Silverscreen classics are the hottest thing in the West End

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The West End has recently enjoyed a whole host of musicals and shows re-invoking “old-school” glamour from decades gone by.

Top Hat the musical was welcomed to The Aldwych Theatre, almost 80 years after Ginger Rogers and Fred Astaire starred in the original film of the same name. Filled with Irving Berlin’s most iconic works, such as ‘Cheek to Cheek’, as well as ‘Top Hat, White Tie and Tails’ of course, and stunning 1930s costume, you can’t help but be transported back to the era of true glitz and glamour. This is really a world apart from the celebrity culture of today, where words such as “vajazzle” and “reem” have become unfortunate synonyms of “style”.
 
Instead, Top Hat has been critiqued as a “classy evening” by the likes of Charles Spencer at The Telegraph, describing the show as “vintage musical comedy”.
 
Similarly, the London saw another ‘vintage’ production in the West End in recent years – Crazy For You, featuring the music and lyrics of George and Ira Gershwin. Revived at the Novello Theatre in 2011, the show is in fact an adaptation of The Gerwin’s early 1930 musical Girl Crazy. The 2011 production was so celebrated, it won Best Musical Revival and Best Costume Design at the 2012 Olivier Awards. 
 
And so, observing this recent trend, it’s not surprising to see Singin’ in the Rain the musical doing so well in London’s West End. The stage show stays true to its raison d’etre, the incredibly popular Gene Kelly film of 1952 – both in terms of its light-hearted humour as well as its sweet romanticism. 
 
Interestingly, Singin’ in the Rain enjoyed only moderate success when it was first released, with only a couple of ‘gongs’ picked up. It’s only in recent years though, that the film has come to be regarded as one of the best musicals of all time, reaching position five in the 2007 list of the Greatest American Films, as well as topping that of AFI’s 100 Years of Musicals.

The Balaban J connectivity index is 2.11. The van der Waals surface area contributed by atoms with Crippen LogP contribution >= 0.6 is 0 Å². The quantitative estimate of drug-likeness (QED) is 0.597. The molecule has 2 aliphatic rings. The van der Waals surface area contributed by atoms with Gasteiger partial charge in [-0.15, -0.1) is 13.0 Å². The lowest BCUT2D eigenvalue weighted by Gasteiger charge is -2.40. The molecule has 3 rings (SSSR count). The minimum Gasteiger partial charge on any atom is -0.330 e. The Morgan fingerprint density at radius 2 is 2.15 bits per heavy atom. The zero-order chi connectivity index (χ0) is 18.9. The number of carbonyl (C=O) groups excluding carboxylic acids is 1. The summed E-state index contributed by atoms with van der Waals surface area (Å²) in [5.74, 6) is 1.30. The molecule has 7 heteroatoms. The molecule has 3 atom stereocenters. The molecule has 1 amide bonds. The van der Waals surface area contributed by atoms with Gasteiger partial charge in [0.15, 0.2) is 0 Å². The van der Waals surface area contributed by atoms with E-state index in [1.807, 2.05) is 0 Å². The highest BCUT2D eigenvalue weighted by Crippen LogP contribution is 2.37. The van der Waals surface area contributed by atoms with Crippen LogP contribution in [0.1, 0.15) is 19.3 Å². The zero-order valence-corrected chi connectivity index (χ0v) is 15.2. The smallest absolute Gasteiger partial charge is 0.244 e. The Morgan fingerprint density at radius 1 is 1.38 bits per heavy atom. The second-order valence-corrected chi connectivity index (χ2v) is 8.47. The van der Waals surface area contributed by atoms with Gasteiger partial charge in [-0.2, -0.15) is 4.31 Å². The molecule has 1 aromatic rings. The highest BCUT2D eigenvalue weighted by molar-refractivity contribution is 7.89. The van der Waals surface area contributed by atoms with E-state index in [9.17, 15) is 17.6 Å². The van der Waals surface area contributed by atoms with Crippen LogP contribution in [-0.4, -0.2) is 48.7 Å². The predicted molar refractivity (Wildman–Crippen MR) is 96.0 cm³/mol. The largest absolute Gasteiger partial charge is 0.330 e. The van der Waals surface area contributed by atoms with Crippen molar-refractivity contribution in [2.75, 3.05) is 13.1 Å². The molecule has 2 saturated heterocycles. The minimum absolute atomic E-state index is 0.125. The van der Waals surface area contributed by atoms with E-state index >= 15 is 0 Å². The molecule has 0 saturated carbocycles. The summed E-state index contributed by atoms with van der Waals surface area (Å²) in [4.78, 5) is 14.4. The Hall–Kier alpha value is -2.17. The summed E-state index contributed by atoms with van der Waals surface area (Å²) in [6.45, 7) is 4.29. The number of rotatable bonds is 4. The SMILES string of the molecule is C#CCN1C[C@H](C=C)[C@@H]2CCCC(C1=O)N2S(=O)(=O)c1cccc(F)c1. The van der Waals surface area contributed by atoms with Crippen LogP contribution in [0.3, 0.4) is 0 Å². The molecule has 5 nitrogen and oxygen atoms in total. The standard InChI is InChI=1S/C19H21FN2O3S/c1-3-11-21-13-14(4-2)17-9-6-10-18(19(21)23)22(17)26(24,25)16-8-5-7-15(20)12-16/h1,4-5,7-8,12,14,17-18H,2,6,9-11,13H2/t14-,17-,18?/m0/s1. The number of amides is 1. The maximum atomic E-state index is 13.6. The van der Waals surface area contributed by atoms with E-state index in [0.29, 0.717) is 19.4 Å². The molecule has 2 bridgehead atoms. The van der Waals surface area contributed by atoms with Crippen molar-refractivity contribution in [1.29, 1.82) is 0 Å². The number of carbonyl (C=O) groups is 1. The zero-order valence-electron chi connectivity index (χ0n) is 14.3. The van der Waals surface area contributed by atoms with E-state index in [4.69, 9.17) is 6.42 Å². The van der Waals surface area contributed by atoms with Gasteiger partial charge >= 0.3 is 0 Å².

The iconic ‘Singin’ in the Rain’ song enjoyed a comeback in popularity amongst both young and old in 2008, where George Sampson performed his street dance style to the track for the audition and eventually also the final of that year’s series of Britain’s Got Talent. Sampson eventually won the contest, catapulting the electronic band Mint Royale’s version of the song to number 1 in the UK, from just download sales, a week later. BGT producer Simon Cowell was also inundated with fans requesting that the song be filmed into a music video – and this represented the first time his record label Syco signed up a non-singing act for the purpose of making the video. 
 
Last year, the French romantic comedy The Artist propelled the black-and-white genre back into the public’s consciousness, scooping five Oscars (of 10 nominations), three Golden Globes (of six nominations) and seven BAFTAs, amongst a whole host of other recognitions. 
 
The Artist
Scene from The Artist
 
Although the plot of The Artist shared multiple similarities with Singin’ in the Rain, perhaps it could be the next silverscreen-turned-stage-production to make it into the West End? Interesting to ponder though, could it maintain its silence for so much of the beginning of the show? I’m sure it could be done…